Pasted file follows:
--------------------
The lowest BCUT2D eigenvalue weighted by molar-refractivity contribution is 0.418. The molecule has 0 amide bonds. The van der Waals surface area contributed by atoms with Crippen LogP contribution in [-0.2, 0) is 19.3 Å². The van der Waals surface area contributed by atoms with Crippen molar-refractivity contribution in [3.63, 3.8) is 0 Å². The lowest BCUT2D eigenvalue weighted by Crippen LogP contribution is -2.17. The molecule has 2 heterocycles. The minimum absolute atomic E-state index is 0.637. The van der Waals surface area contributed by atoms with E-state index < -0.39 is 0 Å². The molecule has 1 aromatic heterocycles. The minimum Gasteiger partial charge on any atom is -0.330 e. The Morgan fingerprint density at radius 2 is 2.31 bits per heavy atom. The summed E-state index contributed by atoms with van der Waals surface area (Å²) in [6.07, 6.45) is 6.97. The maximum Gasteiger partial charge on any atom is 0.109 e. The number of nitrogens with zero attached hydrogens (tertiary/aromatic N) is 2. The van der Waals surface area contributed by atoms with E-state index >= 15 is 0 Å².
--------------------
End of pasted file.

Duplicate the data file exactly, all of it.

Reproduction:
The lowest BCUT2D eigenvalue weighted by molar-refractivity contribution is 0.418. The molecule has 0 amide bonds. The van der Waals surface area contributed by atoms with Crippen LogP contribution in [-0.2, 0) is 19.3 Å². The van der Waals surface area contributed by atoms with Crippen molar-refractivity contribution in [3.63, 3.8) is 0 Å². The lowest BCUT2D eigenvalue weighted by Crippen LogP contribution is -2.17. The molecule has 2 heterocycles. The minimum absolute atomic E-state index is 0.637. The van der Waals surface area contributed by atoms with E-state index < -0.39 is 0 Å². The molecule has 1 aromatic heterocycles. The minimum Gasteiger partial charge on any atom is -0.330 e. The Morgan fingerprint density at radius 2 is 2.31 bits per heavy atom. The summed E-state index contributed by atoms with van der Waals surface area (Å²) in [6.07, 6.45) is 6.97. The maximum Gasteiger partial charge on any atom is 0.109 e. The number of nitrogens with zero attached hydrogens (tertiary/aromatic N) is 2. The van der Waals surface area contributed by atoms with E-state index >= 15 is 0 Å².